A pervasive myth still exists. This myth stifles wellbeing and performance at work.
The myth is that emotions don’t belong at work. That workers can flip a switch and shed all of their fear, joy, sorrow, and hope at the door of work. This myth leads many to behave cold and stoical throughout their professional lives.
Not only is feeling feelings part of being human, but research shows that when coworkers drop their polished professional presence, those around them experience a boost in trust, kindness, performance, and connection. Divorcing ourselves from our personal lives is not only unfortunate, but it’s bad business.
This is why emotional intelligence will be the hallmark of the most successful leaders and organizations of the future. In my recent article, 5 Reasons Why Emotional Intelligence Is the Future of Work, I highlight how technology, Generation Z, and neuroscience are all contributing to emotional intelligence being the future of work.
The ability to identify and manage one’s personal emotions and the emotions of others will be an advantageous skill for leaders as mental health concerns, depression, and loneliness continue to rise in the modern workforce.
If leaders can’t get comfortable wading into emotional waters, they run the risk of never fully solving the problems of their team or customers because empathy, a core pillar of emotional intelligence, is required to fully problem solve. As Bill Gates stated in his 2014 Stanford University commencement speech, “If we have optimism, but we don’t have empathy then it doesn’t matter how much we master the secrets of science. We’re not really solving problems; we’re just working on puzzles.”
Emotions aren’t a problem to solve but a tension to manage. How leaders successfully manage that daily tension is with emotional intelligence.
According to Daniel Goleman, author of Emotional Intelligence: Why It Can Matter More Than IQ, emotional intelligence is a better predictor of academic success, job performance, and life success than someone’s intelligence quotient (IQ). And, unlike IQ, people can increase their emotional intelligence throughout life. Here are three steps to become more emotionally intelligent.
A line exists between sharing our feelings that builds trust and oversharing which erodes trust. Oversharing can undermine influence, elicit discomfort in others, and demonstrate a lack of self-awareness.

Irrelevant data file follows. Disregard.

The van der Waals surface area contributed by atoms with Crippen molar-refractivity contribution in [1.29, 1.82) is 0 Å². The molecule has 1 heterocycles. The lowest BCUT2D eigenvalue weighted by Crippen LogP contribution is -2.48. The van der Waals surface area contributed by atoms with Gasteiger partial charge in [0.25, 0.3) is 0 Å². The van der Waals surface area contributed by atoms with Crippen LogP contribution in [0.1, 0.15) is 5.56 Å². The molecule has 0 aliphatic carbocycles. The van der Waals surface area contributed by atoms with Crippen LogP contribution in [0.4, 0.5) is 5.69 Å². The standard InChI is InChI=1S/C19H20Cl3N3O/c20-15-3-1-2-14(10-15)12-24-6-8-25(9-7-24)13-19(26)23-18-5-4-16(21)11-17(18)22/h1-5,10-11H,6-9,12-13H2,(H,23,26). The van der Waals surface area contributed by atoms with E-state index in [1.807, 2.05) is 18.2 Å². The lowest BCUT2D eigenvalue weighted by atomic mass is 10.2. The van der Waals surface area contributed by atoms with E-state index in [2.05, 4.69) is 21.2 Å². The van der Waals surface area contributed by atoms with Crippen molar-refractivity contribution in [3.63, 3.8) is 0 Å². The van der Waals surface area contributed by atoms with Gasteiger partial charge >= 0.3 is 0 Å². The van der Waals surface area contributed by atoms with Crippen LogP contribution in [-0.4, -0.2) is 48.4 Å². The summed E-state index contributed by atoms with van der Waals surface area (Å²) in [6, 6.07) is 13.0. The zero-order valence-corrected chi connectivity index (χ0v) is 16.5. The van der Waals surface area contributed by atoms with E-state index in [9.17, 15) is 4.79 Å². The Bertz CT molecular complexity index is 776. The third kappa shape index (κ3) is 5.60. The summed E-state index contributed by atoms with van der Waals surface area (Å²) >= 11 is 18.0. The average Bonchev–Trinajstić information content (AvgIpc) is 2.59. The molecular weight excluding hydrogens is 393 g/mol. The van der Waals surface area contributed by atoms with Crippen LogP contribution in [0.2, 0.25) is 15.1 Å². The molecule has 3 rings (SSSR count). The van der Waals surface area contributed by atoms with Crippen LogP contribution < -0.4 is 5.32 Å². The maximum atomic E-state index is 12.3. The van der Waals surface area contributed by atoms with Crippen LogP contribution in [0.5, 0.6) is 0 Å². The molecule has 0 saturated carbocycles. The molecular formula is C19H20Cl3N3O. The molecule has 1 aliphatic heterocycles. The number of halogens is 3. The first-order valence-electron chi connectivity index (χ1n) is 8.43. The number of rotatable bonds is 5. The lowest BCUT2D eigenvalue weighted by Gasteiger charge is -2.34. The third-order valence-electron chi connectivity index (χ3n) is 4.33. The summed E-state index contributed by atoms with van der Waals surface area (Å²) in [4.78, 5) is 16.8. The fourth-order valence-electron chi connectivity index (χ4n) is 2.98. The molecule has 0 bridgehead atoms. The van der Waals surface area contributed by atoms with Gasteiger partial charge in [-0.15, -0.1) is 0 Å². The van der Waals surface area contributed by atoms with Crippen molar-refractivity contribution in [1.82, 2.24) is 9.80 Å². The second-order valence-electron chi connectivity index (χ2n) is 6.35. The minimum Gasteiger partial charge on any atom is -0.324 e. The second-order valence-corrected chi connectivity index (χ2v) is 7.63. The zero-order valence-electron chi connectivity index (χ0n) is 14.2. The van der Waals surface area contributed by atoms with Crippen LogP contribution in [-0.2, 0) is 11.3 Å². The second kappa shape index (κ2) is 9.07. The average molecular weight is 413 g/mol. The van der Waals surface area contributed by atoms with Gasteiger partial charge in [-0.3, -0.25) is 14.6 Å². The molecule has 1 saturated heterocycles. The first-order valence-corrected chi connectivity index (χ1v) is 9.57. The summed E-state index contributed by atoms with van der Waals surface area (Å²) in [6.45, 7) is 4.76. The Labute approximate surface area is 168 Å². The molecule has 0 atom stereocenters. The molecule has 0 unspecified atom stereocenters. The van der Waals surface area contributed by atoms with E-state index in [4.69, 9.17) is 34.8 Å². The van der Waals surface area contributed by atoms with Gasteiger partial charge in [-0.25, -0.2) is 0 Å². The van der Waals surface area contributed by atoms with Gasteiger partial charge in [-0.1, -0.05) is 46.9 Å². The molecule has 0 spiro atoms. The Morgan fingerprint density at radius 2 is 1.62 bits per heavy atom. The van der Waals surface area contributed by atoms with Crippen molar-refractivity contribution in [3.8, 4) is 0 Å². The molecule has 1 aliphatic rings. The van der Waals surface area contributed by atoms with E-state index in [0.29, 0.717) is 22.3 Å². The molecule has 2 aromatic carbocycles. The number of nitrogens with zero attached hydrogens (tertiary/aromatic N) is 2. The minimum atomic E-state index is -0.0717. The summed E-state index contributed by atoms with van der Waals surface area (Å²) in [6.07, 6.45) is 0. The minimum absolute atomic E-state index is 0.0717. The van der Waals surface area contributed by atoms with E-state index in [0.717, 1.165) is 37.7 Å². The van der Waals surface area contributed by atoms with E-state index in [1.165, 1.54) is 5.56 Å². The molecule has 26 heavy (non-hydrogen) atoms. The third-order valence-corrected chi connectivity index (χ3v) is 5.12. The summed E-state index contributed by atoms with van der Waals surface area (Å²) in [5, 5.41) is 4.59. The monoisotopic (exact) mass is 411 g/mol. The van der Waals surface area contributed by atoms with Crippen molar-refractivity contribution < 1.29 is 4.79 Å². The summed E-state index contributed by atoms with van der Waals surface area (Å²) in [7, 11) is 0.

Most people either let their emotions drive the car of their life or they lock their emotion out of the car. Neither are ideal. Emotions help us navigate the world. They shouldn’t be driving or locked out but rather in the passenger seat where they are visible, included, and used for guidance.
Emotional expression is a wide spectrum. At one extreme are under emoters, people who prefer just the facts or have a hard time accessing their feelings. At the other extreme are over emoters, people who are constantly sharing their feelings. Neither of these extremes are healthy. Those who are prone to oversharing, consider editing. Those who are more reserved, look for moments to open up and be more vulnerable or relatable.
Emotional intelligence is about finding the balance on this spectrum. Recognize and manage feelings without being controlled by them.
Strike the right emotional balance with selective sharing. Open up while still prioritizing psychological safety and stability for both yourself and others. Selective sharing can be achieved in the following ways:
Emotional intelligence question to ask yourself: What emotional expression do I bring to work each day?
Emotional intelligence seems to be inextricably linked to vulnerability. While vulnerability can be a valuable tool, too often—for leaders especially—it can position someone as weak and erode confidence among a team. Leaders should instead strive for relatability.
By definition, being relatable establishes a social or sympathetic relationship with others. Asking “Am I relatable?” or “What’s it like to be on the other side of me?" force you to consider the circumstances of the person you're interacting with which creates an opportunity to empathize.
Here are two ways others can relate to you as a person, not just a professional.
Emotional intelligence questions to ask yourself: Am I relatable? What’s it like to be on the other side of me?
Famed entrepreneur and author, Jim Rohn, said “As a leader, you should always start with where people are before you try to take them where you want them to go.” Too often people listen for an opportunity to insert their comment, point, or argument. Instead, emotionally intelligent leaders will actively listen to understand and identify the emotion behind the story or behavior.
Here are a few phrases to assist with active listening.
Emotional intelligence question to ask yourself: Am I listening to comment or understand and identify?
Are emotions messy? Yes. Are emotions inescapable? Yes. The choice to sweep under the rug or steward to success is up to leaders.
ABOUT THE AUTHOR:
Ryan Jenkins is an internationally-recognized keynote speaker and author on the topics of leadership, generational differences, and the future of work. He is the co-founder of SyncLX, which creates lasting learning experiences for companies' #1 asset, their people.
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